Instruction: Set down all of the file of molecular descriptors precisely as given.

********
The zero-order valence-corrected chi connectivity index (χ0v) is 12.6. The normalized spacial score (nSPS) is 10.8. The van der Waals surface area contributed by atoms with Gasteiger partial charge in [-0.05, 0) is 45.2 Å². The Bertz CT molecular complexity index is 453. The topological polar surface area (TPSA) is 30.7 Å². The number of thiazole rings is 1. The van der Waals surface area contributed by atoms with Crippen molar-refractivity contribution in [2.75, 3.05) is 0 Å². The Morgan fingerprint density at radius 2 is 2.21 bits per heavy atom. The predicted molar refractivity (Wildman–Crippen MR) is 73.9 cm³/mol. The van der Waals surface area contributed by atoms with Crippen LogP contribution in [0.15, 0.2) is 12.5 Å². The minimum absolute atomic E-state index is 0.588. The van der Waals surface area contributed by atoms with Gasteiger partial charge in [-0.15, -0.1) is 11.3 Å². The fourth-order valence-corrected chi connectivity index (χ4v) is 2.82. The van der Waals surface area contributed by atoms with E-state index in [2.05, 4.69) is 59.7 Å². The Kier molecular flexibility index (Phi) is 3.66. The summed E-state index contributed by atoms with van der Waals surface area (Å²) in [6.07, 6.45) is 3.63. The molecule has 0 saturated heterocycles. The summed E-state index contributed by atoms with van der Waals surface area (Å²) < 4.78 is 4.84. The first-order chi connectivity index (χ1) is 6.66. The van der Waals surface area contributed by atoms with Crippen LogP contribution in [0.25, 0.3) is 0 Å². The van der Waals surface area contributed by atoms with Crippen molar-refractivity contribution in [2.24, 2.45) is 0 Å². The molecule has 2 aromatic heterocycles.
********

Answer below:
The zero-order valence-corrected chi connectivity index (χ0v) is 12.6. The normalized spacial score (nSPS) is 10.8. The van der Waals surface area contributed by atoms with Gasteiger partial charge in [-0.05, 0) is 45.2 Å². The Bertz CT molecular complexity index is 453. The topological polar surface area (TPSA) is 30.7 Å². The number of thiazole rings is 1. The van der Waals surface area contributed by atoms with Crippen molar-refractivity contribution in [2.75, 3.05) is 0 Å². The Morgan fingerprint density at radius 2 is 2.21 bits per heavy atom. The predicted molar refractivity (Wildman–Crippen MR) is 73.9 cm³/mol. The van der Waals surface area contributed by atoms with Crippen LogP contribution in [0.15, 0.2) is 12.5 Å². The minimum absolute atomic E-state index is 0.588. The van der Waals surface area contributed by atoms with Gasteiger partial charge in [-0.15, -0.1) is 11.3 Å². The fourth-order valence-corrected chi connectivity index (χ4v) is 2.82. The van der Waals surface area contributed by atoms with E-state index in [2.05, 4.69) is 59.7 Å². The Kier molecular flexibility index (Phi) is 3.66. The summed E-state index contributed by atoms with van der Waals surface area (Å²) in [6.07, 6.45) is 3.63. The molecule has 0 saturated heterocycles. The summed E-state index contributed by atoms with van der Waals surface area (Å²) < 4.78 is 4.84. The first-order chi connectivity index (χ1) is 6.66. The van der Waals surface area contributed by atoms with Crippen LogP contribution in [0.25, 0.3) is 0 Å². The van der Waals surface area contributed by atoms with Crippen molar-refractivity contribution in [2.24, 2.45) is 0 Å². The molecule has 2 aromatic heterocycles.